The HSE has admitted liability for the death of a newborn, stating that their staff had indeed mismanaged her birth. The baby’s parents have rejected the apology offered by the HSE, stating that it was “six years too late”.
In February 2009, Caoimhe Mulcair was born at Limerick’s Midland Regional Hospital. Her parents, Joan and John, had been struggling to have a child for many years, and were delighted when their baby girl was born. Shorly after she was born, a midwife noticed that Caoimhe’s cry was abnormal for a newborn. Concerned about her condition, Caoimhe then transferred to the hospital’s special care unit for specialist attention. In spite of this, she died just thirty-nine minutes after her birth in her mother’s arms.
Joan and John sought the advice of a solicitor to seek compensation for the death of their newborn baby. They made a claim for medical negligence compensation against the Health Service Executives (HSE) and the Midland General Hospital. They alleged that the hospital failed to act after Caoimhe’s foetal heart rate was noted as slow when a scan was taken just before she was born. This negligence resulted in her being starved of oxygen in utero. However, the HSE disputed these allegations until September 2014, at which time the Mulcairs were offered an undisclosed settlement of compensation.
Earlier this month, a court in Limerick ruled that Caoimhe had died because of medical misadventure. An independent medical professional provided evidence that a slow foetal heart lead to the deprivation of oxygen to her brain. During the hearing, Collette Cowan, Chief Executive of the Midland Regional Hospital, read an apology to Joan and John for their daughter’s death.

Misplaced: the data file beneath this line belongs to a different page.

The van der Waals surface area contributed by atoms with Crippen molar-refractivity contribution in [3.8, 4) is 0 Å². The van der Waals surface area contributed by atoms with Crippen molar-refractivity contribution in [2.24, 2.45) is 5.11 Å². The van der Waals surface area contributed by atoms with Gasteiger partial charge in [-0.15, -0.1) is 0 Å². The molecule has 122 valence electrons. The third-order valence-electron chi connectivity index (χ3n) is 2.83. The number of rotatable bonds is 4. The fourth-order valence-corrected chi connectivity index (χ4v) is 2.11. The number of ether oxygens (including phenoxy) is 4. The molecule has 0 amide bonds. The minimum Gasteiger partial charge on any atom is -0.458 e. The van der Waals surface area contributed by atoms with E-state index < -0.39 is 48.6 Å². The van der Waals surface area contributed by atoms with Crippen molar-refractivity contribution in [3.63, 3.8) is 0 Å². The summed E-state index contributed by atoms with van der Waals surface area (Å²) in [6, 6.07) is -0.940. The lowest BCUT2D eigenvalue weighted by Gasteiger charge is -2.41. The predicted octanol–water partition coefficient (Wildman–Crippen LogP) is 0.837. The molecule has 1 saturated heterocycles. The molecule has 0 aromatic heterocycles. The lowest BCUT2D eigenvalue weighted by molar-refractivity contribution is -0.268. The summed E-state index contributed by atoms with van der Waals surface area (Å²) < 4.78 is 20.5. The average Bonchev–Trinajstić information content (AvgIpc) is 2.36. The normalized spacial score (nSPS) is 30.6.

This apology was rejected by the couple, who told reporters that it was delivered “six years too late”. Once the inquest had finished, John told reporters that whilst the couple were fighting for a compensation settlement, the HSE issued no apology and that it was shameful that the HSE “an ordinary decent family through the pain and torment we had to endure for over six years”.
Later, a spokesperson for the HSE clarified that it was the State Claims Agency, not the HSE, that handled compensation disputes. However, a columnist for the Irish Times was not impressed by this “passing of the buck”, writing that “A common interest links the HSE and the claims agency and there has been a persistent pattern of denial, prevarication and years of unnecessary delay in dealing with medical claims. The public and aggrieved patients deserve better. So do the vast majority of medical professionals.”